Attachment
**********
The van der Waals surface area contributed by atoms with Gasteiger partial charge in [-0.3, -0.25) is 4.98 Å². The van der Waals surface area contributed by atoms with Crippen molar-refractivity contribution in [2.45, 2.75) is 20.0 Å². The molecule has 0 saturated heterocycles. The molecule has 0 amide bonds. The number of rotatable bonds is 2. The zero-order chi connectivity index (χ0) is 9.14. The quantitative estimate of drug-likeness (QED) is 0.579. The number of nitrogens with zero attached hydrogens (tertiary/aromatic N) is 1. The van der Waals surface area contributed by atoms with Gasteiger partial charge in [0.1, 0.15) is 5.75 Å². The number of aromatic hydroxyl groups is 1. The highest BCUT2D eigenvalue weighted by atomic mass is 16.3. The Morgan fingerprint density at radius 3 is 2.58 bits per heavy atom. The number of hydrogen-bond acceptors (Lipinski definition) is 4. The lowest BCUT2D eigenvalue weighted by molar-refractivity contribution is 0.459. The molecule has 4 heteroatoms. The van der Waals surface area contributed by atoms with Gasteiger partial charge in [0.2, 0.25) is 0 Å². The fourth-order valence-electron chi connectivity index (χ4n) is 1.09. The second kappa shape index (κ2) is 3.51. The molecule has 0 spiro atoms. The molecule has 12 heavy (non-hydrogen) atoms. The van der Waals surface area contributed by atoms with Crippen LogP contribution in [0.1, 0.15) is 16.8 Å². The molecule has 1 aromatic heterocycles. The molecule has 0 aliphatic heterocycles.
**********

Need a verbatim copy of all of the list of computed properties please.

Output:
The van der Waals surface area contributed by atoms with Gasteiger partial charge in [-0.3, -0.25) is 4.98 Å². The van der Waals surface area contributed by atoms with Crippen molar-refractivity contribution in [2.45, 2.75) is 20.0 Å². The molecule has 0 saturated heterocycles. The molecule has 0 amide bonds. The number of rotatable bonds is 2. The zero-order chi connectivity index (χ0) is 9.14. The quantitative estimate of drug-likeness (QED) is 0.579. The number of nitrogens with zero attached hydrogens (tertiary/aromatic N) is 1. The van der Waals surface area contributed by atoms with Gasteiger partial charge in [0.1, 0.15) is 5.75 Å². The number of aromatic hydroxyl groups is 1. The highest BCUT2D eigenvalue weighted by atomic mass is 16.3. The Morgan fingerprint density at radius 3 is 2.58 bits per heavy atom. The number of hydrogen-bond acceptors (Lipinski definition) is 4. The lowest BCUT2D eigenvalue weighted by molar-refractivity contribution is 0.459. The molecule has 4 heteroatoms. The van der Waals surface area contributed by atoms with Gasteiger partial charge in [0.2, 0.25) is 0 Å². The fourth-order valence-electron chi connectivity index (χ4n) is 1.09. The second kappa shape index (κ2) is 3.51. The molecule has 0 spiro atoms. The molecule has 12 heavy (non-hydrogen) atoms. The van der Waals surface area contributed by atoms with Crippen LogP contribution in [0.1, 0.15) is 16.8 Å². The molecule has 1 aromatic heterocycles. The molecule has 0 aliphatic heterocycles.